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Ending an African Customary Marriage

Customary marriages can only end if there is a court order. The same grounds for divorce that apply for civil marriages now apply to customary marriages. In other words if the court agrees that there has been an ‘irretrievable breakdown’ of the marriage then it will agree to dissolve the marriage. The spouses are free to settle on any terms they choose, but the court will make an order regarding the custody and guardianship of any minor children and may make an order for maintenance to be paid, taking into account any arrangement that may have been made in terms of customary law.

Customary Practices

Lobolo plays an important role in Customary law. Lobolo is a negotiated sum of money that the groom pays to the bride’s family. This payment is done in good faith and is an indication that the groom will be able to provide a good life for the bride and the bride will be a good wife to the groom.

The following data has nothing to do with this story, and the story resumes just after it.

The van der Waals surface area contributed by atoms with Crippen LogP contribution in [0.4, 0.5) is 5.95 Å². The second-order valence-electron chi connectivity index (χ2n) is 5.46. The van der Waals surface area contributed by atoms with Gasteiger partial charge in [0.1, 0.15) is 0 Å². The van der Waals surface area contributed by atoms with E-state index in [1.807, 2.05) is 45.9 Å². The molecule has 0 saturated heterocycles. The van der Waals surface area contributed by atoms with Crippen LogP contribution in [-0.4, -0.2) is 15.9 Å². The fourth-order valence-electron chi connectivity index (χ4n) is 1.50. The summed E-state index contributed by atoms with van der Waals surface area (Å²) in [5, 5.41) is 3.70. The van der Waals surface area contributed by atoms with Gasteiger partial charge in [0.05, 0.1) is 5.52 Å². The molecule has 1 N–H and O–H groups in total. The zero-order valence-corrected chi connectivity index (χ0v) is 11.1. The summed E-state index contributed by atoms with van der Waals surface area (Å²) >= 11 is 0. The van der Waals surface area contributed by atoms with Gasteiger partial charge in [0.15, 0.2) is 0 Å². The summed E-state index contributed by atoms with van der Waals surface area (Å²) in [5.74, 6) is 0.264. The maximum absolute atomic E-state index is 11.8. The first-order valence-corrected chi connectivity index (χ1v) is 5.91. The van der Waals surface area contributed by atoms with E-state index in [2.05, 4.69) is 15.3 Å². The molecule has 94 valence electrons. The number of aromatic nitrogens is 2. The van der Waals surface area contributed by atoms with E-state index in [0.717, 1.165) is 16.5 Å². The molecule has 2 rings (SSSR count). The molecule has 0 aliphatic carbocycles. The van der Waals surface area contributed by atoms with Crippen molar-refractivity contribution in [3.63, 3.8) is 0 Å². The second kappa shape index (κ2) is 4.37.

If the customary marriage ends the husband may on certain grounds claim the return of part or all of his lobolo from the wife’s family. As there are many African traditions in South Africa the grounds for the return of lobolo might vary from tradition to tradition.

Possible grounds on which husband can claim lobolo

  • If the wife absconds for no reason
  • If the wife cannot have children
  • If the wife neglects her household duties and neglects the children Possible grounds on which a husband cannot claim the return of lobolo
  • If the husband publicly rejects his wife for no reason
  • If the husband and husband’s family accuses the wife of witch craft
  • If the husband abuses the wife
  • If the husband abandons the wife

When the parties apply to the court for a divorce and there is a dispute regarding the return of lobolo the parties can ask the court to assist or the parties can approach the Community courts and courts of Chiefs and Headmen. It is likely that a claim for the return of lobolo, without approaching the court for a divorce first, would be subject to challenge on a number of grounds, the most important being that the court would not have jurisdiction to grant an order that is equivalent to dissolving a marriage.

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